3. December 11, 2009 9:38 am

    I think you are spot on about the hypochondriacs we have all become. I can’t remember how many ‘I’ve got swine flu’ or ‘my child has swine flu’ updates I’ve seen on Facebook over the last month. At first I was upset, surprised, I messaged back to see how the were etc, worried for them. But it turns out they were just feeling a bit poorly, they had a cold. Like Flu, it is unlikely unless you are bedridden that you really have it.

    However, we have had confirmed cases of it in our town and I wanted to take no risks of my little ones getting it so I have had them vaccinated. They are fine. Not a single side effect was had, not even the usual temperature and grumpiness they get from other vaccinations.

  4. December 11, 2009 10:07 am

    Well done for writing the article you wanted to and not worrying about the content of your blog. You obviosuly feel very strongly about this so why shouldn’t you write about it.

    Very well written post.

    I totally agree and Snaffles will not be having the vacination either. Nor would we have Tamiflu if I felt we did have the virus.

    I am fairly certain that my husband was correctly diagnosed with it last month, I have never seem him so ill and he was incoherent.

    However, basic hygiene rules and antibiacterial gels and spreacys prevented the other 3 members of the household getting this.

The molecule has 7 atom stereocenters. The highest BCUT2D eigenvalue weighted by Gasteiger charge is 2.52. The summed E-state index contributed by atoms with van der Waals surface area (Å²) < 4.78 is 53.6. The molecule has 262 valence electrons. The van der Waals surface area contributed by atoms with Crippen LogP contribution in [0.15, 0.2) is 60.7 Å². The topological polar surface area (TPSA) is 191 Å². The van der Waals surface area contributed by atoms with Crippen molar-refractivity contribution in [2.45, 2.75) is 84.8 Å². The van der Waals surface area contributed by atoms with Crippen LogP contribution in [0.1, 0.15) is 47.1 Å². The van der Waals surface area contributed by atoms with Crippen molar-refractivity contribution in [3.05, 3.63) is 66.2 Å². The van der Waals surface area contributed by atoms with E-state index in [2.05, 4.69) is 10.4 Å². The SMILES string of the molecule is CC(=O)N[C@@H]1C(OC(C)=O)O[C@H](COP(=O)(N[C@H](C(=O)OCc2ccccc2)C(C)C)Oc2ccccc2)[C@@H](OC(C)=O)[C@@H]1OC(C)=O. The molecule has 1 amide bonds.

I completly agree that each family needs to make their own decisions depending on their circumstances.

    For now my decision is no but if our circumstances change then i would reconsider my decision if necessary.

  5. December 11, 2009 10:17 am

    We “think” that the boys had flu over the summer when they were no longer testing. I didnt give Tamiflu and both boys were fine in about a week.

    MaxiMad has underlying health issues, but at this time we have chosen not to give it, however, we have not even been offered it!!

    I believe that everyone needs to make their own decision, but I feel strongly that children should be vaccinated for Mumps and Measles, especially as my Great Aunt is Deaf and Dumb due to measles and I spent a week in ITU at 5 with them.

  6. Queeneileen permalink
    December 11, 2009 10:29 am

    I wasn’t given the MMR due to my mum previously having a severely disabled child but W has had it BUT neither of us are having the swine flu vaccine. People die of flu every year, I can’t see how this is different, really.
    I’m with you 🙂

  7. December 11, 2009 12:19 pm

    see- I’m going to wait just a little longer to see what happens with side effects before my children go near it…or me even

  8. December 11, 2009 3:36 pm

    I don’t have any issues with the vaccine but there’s research published in no less that the BMJ that seriously questions the value of Tamiflu (http://www.timesonline.co.uk/tol/news/uk/health/Swine_flu/article6949293.ece) – undoubtedly the real cash cow.

  9. December 11, 2009 4:42 pm

    as you say it’s a personal choice.

    My daughter is 10 and therefor is not offeered the vaccine. I am an NHS worker but not ‘front line’ so I’m not offered it either.